I looked at the touchdown way I could make it "safely". I got to perform an extra go around.

I announced I was going around. The instructor gave new vectors and then told me he brought me in tight to see if I would take charge and tell the Captain to begin the approach while I continued briefing.

Standard Operating Procedure is for the non-flying pilot to setup and brief the approach before the flying pilot. Thus the Captain was all setup.

If I had done that the plane would have been slowed earlier and I likely could have made the landing.

I understood.

On the next approach I was on my game. I was right at approach speed when I left MDA.

The visuals still through me off a bit. A tad high with one red and three white on the PAPI.

Over the threshold I reduced to Ref speed. Still descending I gave up the hope of a greaser and planted it onto the runway. Out of the corner of my eye I saw the Captain tense up a bit. Done.

Taxi to the end and prepare for takeoff.

At 100 knots (V1 was 124) a baggage fire indicator went off. Per profile I announced, "Abort, Abort, Abort. Tower Regional 9148 aborting on the runway, Standby."

The Captain took over control of the airplane. Crash Fire Rescue inspected the baggage area. No fire. We returned to the gate.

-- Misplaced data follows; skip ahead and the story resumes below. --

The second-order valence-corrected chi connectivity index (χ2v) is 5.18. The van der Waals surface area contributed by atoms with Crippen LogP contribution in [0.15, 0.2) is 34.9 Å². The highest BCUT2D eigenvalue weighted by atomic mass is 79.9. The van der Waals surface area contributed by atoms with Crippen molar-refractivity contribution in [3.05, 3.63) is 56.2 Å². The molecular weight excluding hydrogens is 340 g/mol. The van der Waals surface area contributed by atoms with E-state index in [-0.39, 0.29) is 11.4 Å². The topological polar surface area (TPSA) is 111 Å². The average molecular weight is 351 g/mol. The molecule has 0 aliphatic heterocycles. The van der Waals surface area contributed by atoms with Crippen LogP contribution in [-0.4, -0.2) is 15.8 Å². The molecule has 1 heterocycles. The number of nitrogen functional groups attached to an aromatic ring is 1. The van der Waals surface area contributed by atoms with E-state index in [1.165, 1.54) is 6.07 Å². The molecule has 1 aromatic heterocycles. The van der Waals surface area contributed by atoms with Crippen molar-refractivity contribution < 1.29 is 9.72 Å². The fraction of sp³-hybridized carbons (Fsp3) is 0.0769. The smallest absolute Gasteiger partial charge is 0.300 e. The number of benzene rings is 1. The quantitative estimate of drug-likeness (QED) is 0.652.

Checkride complete.

I went home and then went out with a few of the First Officers and new Captains for dinner.

So what's next? Well I'm supposed to have one more sim session which is a normal flight flown in real time. It's optional since I've flown the line before. After that is IOE. Training is backed up a I could have a few days...or weeks off...with pay.

Training for a new plane isn't easy. It takes a lot of hard work and self discipline.

I now have two SIC (Second in Command) ratings. They aren't type ratings. The SIC rating is somewhat new and is only needed for international flights as ICAO (International Civil Aeronautical Organization) requires it.

I'm looking forward to getting back in the air and being a fairly senior line holder. If things continue at the current rate I should be a Captain sometime in the next 12-15 months.

At which time I get to do this all...over....again.